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One thing I find interesting about We Three Kings is that the title is a bit of a misnomer. There were probably more than three of them, and they were not kings. The Bible doesn't actually say how many wise men came, so the traditions draw the number from the number of gifts that they brought. Traditionally, their names were Balthasar, Gaspar and Melchior. According to Spanish tradition, Melchior came from Europe, Gaspar came from Asia, and Balthasar came from Africa...which is interesting, since the Bible states that they came from the East, and Europe and Africa are northwest and southwest, respectively, of Israel. In any case, I don't know how many of them came. I just know that they brought at least three gifts.

So if they weren't kings, who were the wise men? The Bible calls them Magi (or "wise men"; the singular form is magus), an order of advisers to the King of Persia dating back centuries before the birth of Christ, to the days of their founder Zoroaster. They studied the stars and interpreted their meanings. Today we would call them astrologers. It is likely that the advisers of King Nebuchadnezzar, in the prophet Daniel's time, were magi. Some even believe Daniel was a magus. Interestingly, the term is also translated "sorcerer" in the book of Acts. The word magic is related to it.

This tells me a lot about the people to whom God chose to announce His coming. They were the last people anyone would think of announcing the arrival of God in flesh. Shepherds were the lowest of the low in Jewish society. They were regarded as dirty outcasts, only fit for raising sheep to be used in sacrifices. Astrologers have long been regarded as evil occultists in religious circles. (The apostle Paul even struck a magus with blindness, due to his opposition to the Gospel.) When He grew up, Jesus pointed out that "It is not the healthy who need a doctor, but the sick. I have not come to call the righteous, but sinners to repentance" (Luke 5:31-32). The shepherds probably had very little, if any, education, and they likely didn't know much about the prophecies or even the Lord, but one visit from an army of angels, and they became some of the first evangelists. The Magi were highly intelligent individuals who had the ancient texts and the interpretations of the stars at their disposal. They were obviously very rich, considering the gifts that they brought. They believed that the stars foretold the future. As believers in Christ, we often tend to shun people who believe, dress or behave differently from us...but that's exactly who God chose to announce His coming to. Jesus died to save them. Shunning and avoiding them is an insult to His sacrifice. I'm not saying we should do what they do, but we need to show them His love, not scorn. Judging is God's job, not ours.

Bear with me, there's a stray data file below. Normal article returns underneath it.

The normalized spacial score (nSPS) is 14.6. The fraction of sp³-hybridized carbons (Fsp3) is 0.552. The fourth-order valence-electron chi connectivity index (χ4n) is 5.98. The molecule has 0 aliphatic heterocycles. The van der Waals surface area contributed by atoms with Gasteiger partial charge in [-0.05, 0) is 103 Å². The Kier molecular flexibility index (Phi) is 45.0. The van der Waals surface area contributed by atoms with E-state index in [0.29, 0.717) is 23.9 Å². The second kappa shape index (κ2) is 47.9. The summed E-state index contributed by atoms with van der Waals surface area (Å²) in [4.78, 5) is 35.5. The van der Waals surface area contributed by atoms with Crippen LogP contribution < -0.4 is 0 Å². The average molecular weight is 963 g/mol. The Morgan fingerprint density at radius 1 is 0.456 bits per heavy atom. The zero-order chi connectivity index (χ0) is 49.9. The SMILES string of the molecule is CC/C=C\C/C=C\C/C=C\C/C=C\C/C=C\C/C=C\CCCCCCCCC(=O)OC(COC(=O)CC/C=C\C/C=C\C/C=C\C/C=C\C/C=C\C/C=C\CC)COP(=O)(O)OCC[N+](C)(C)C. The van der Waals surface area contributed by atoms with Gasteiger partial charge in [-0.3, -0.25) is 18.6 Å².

Oh...one more thing. Why am I posting this now? I meant to post it on January 6, which is Three Kings' Day, also known as Epiphany, the traditional end to the Twelve Days of Christmas (the day the singer received a whopping 78 gifts - 23 birds, 55 people, and 5 rings). In his novel Notre Dame de Paris (which was later translated into English and renamed The Hunchback of Notre Dame), Victor Hugo tells about a counter-celebration that the non-Catholics celebrated on January 6, the Feast of Fools (or, as the Disney version calls it, Topsy Turvy Day). On a related note, I find it interesting that in English, both the French musical Notre Dame de Paris and Disney's version of The Hunchback of Notre Dame involve Quasimodo being crowned "the King of Fools." But Hugo wrote his novel as a criticism of hypocrisy he saw in the Catholic Church, and the French versions of the novel and the French musical have them crowning Quasimodo "the Pope of Fools." Once again, people translating something as "King" where that's an inaccurate translation.

2 comments :

  1. Thanks for the explanation. I wonder who the angels would come to proclaim the coming of the Lord these days...

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  2. Thanks for the explanation. I wonder who the angels would come to proclaim the coming of the Lord these days...

    ReplyDelete